For Q1 2022, Tennessee saw mostly positive outcomes, except for homeowner vacancy rates and foreclosure rates, according to MTSU Housing Report .
Tennesseans are finding employment at an increasing rate during the recovery as weekly unemployment claims have fallen by 66.59% from last year. Nonfarm employment rose by 4.92% annually and 2.41% quarterly. The unemployment rate fell by 1.67 percentage points over the year to 3.37% from 5.03% and 0.63 percentage points over the quarter. Goods-Producing sectors, manufacturing, and services-providing sectors all saw yearly growth of 5.45%, 3.60%, and 4.82%, respectively. Quarterly, these sectors grew by 3.73%, 1.67%, and 2.16%, respectively.
In addition to the promising employment data, data about housing was mostly positive. Yearly Mortgage tax collections grew by 15.06% but fell by 4.36% over the quarter. Real estate transfer tax revenue followed a similar trend: revenue increased over the year by 49.16% and decreased over the quarter by 0.08%. Tennessee housing prices continue to climb as yearly housing price values have increased by 25% and have increased over the quarter by 5.06%. Tennessee’s single-family and total home permits have also seen positive yearly and quarterly growth. Single-family permits increased over the year by 4.92% and 3.5% over the quarter. Yearly total permits have increased by 9.49%, while quarterly growth was 6.3%.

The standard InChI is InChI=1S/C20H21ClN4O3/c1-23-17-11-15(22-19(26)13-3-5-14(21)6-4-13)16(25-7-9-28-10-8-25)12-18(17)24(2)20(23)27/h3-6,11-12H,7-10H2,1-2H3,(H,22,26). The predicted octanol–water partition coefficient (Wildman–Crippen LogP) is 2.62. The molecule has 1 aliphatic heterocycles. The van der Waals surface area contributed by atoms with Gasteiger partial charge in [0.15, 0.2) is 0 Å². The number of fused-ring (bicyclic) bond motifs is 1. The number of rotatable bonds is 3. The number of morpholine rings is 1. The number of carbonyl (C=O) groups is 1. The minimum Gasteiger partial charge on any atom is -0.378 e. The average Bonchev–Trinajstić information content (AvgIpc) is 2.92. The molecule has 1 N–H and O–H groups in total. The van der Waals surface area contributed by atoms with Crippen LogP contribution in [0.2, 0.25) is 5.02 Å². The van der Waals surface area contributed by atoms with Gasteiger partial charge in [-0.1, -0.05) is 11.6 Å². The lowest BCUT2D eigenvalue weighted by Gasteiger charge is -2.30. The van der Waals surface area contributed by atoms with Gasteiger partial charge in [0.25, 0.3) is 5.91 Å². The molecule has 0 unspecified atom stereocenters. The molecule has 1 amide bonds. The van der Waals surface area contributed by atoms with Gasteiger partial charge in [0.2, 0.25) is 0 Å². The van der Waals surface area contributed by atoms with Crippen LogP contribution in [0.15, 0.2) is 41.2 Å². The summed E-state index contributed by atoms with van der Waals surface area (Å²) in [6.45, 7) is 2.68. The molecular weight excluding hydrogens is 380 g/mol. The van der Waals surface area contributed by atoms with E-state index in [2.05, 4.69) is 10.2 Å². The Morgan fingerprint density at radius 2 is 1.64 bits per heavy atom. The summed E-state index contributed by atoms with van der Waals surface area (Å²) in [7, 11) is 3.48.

It appears that mortgage holders are engaging in foreclosures once again now that the moratorium on foreclosures has been lifted, as Tennessee experienced a 0.13 percentage point increase in foreclosures since Q1 2021.
Homeowner vacancy rates increased for Tennessee but fell for the United States over the year and quarter. Tennessee homeowner vacancy rates increased over the quarter and year by 0.2%. The United States saw a yearly decrease of 0.07% and a quarterly decrease of 0.1%.
Tennessee saw only decreases in rental vacancy rates. The yearly changes were a decrease of 0.4% for the annual value and a quarterly decrease of 0.6%. The United States saw a yearly decline of 1% and a quarterly increase of 0.2%.